By Amy Shipley
Washington Post Staff Writer
Monday, August 1, 2005
MONTREAL, July 31 -- Shortly before the U.S. team concluded one of its most successful swimming world championships in history, U.S. men's team coach Dave Salo expressed surprise that China was not more competitive, saying the nation's sluggish performance raised suspicions that it was keeping its best swimmers sequestered in China so they could avoid international drug testing.
With the Summer Games in Beijing three years away, Salo and other U.S. coaches expected the Chinese, who have been public about their desire to be the dominant country at the 2008 Olympics, to be much more of a factor in the medals race.
Instead, the United States ran away with the top spot in the rankings, claiming 32 medals, its most since 1978. Australia was second with 22 and China tied two other nations for fifth place with five.
"It raises suspicions when they are not part of the world and trying to be the best they can be in the world arena," Salo said to a small group of mostly U.S. journalists hours before Sunday night's finals at Jean-Drapeau Park.
Later, he added that the nation that instituted a national anti-doping program after more than 40 Chinese swimmers failed drug tests in the 1990s was being closely watched from within the international swimming community.
"The way you try to deal with it is from a testing standpoint," he said. "We want to eliminate that issue from being an issue, the drug issue. But when they're not participating to the extent you'd expect them to be here, you wonder: What are they doing? Who are they hiding?"
Salo also said: "It's always going to raise suspicions when you're going into Beijing [for the 2008 Olympics and the Chinese] haven't done anything for three years and all of a sudden [they've] got names you've never heard of showing up in the finals heats. It's discouraging. Just not knowing is frustrating for everybody."
Zhao Ge, the coach of the Chinese team, said China's drug problem was in its past and that most of China's best swimmers were here. Others, he said, were preparing for another major meet.
"I don't know why Americans say we haven't brought the best swimmers here," he said. "We don't need to hide now. We're open. . . . You can come to China to see everything."
Zhao added that the Chinese swimming federation had invited Australian swimmers to take part in last year's national championships. He said China's problem with performance-enhancing drugs in sports was "only in the past."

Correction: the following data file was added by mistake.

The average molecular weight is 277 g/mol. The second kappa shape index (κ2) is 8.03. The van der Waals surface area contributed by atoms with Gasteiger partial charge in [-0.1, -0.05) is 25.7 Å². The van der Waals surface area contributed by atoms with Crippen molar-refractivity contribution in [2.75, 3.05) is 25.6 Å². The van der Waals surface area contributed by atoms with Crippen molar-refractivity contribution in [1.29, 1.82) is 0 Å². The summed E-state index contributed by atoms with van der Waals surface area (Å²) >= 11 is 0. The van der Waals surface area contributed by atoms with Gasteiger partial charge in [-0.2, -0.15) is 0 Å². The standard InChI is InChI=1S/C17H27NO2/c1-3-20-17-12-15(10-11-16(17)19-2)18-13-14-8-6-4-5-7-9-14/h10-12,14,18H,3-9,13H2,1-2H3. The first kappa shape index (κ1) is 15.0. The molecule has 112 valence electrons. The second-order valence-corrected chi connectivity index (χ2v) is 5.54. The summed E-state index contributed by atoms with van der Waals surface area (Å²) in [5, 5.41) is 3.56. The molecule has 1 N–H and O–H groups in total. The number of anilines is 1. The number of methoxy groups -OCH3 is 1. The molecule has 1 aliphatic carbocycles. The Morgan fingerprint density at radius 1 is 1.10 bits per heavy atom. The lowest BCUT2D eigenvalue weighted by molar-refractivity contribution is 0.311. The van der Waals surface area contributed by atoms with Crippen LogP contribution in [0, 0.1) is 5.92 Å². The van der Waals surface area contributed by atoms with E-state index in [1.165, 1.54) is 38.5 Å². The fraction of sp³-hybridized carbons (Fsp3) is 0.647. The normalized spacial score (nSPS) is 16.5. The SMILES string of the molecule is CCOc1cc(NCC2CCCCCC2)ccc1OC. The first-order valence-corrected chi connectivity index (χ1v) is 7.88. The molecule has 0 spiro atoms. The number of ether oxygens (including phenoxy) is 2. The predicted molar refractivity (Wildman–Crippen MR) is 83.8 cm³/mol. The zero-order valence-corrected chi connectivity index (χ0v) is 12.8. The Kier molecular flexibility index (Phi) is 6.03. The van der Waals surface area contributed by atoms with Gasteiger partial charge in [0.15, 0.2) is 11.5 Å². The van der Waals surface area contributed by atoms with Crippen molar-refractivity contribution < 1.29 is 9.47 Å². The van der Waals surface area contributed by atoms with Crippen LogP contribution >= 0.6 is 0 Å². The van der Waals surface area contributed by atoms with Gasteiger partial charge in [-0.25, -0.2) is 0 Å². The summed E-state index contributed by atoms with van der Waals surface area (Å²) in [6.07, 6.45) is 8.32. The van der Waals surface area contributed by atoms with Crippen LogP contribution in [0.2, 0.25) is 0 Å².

"Now we look to the future," Zhao said. "What they think is what they think, but fact is fact."
Chinese swimmers are subject to unannounced drug tests by national testing authorities, the world governing body of swimming (FINA) and the World Anti-Doping Agency. The Chinese anti-doping agency reported in January that only 17 of more than 4,000 Chinese athletes tested last year turned up positive for drugs. FINA's Web site reports that it has performed 33 unannounced drug tests on 20 Chinese swimmers so far this year (for comparison, FINA has performed 107 tests on 79 U.S. swimmers) and that no Chinese tested positive in 2004 (three Americans did).
Chinese officials frequently cite such statistics as evidence that the nation has moved beyond its negative doping history. A wave of positive tests and drug suspensions hit China after the 1994 world championships in Rome, when the Chinese women's team stunned the world by winning gold medals in 12 of 16 events.
Salo's remarks reflect a concern that other coaches have expressed -- some privately -- that China or other nations seeking to make a splash at a specific meet might intentionally keep their top, developing athletes out of the public eye until shortly before that event so their names would never become known to drug testers. WADA and other international bodies that conduct testing randomly choose from athletes only who are top-ranked in their sports.
John Leonard, head of the American Swimming Coaches Association, has said a Chinese coach told him that 50 of 100 swimmers who were selected for development in China essentially disappeared, never traveling to meets, but those remarks have not been substantiated.
When asked whether some Chinese swimmers were preparing for the 2008 Summer Games without entering competitions, Zhu Yingwen, who won the bronze in Sunday's 50-meter freestyle, said through an interpreter that she did not know.
Dick Pound, chair of the World Anti-Doping Agency, said he had no reason to believe anything was amiss in China, pointing out that the nation had been under significant scrutiny since the '90s drug outbreak and Chinese authorities have sought guidance from WADA in creating a vigorous testing program.
The Americans "didn't like it when China was winning and they don't seem to like it when the Chinese are not winning," Pound said. "What do the Chinese have to do? If there's a problem, identify it. If there's not a problem, keep quiet. . . .
"My sense is the Chinese don't want to be embarrassed at their Games. My sense is they do have the sense not to show up as the host nation with all of their athletes doped up to the eyeballs."
Jack Bauerle, the U.S. women's team coach here, said he preferred not to consider sinister possibilities.
"It probably raises a little suspicion," Bauerle said about China's checkered history. But "I'm sure we've had performances in the past that people questioned because they've been so outstanding. I just think the host country, all of its efforts are going into . . . being as good as you possibly can be."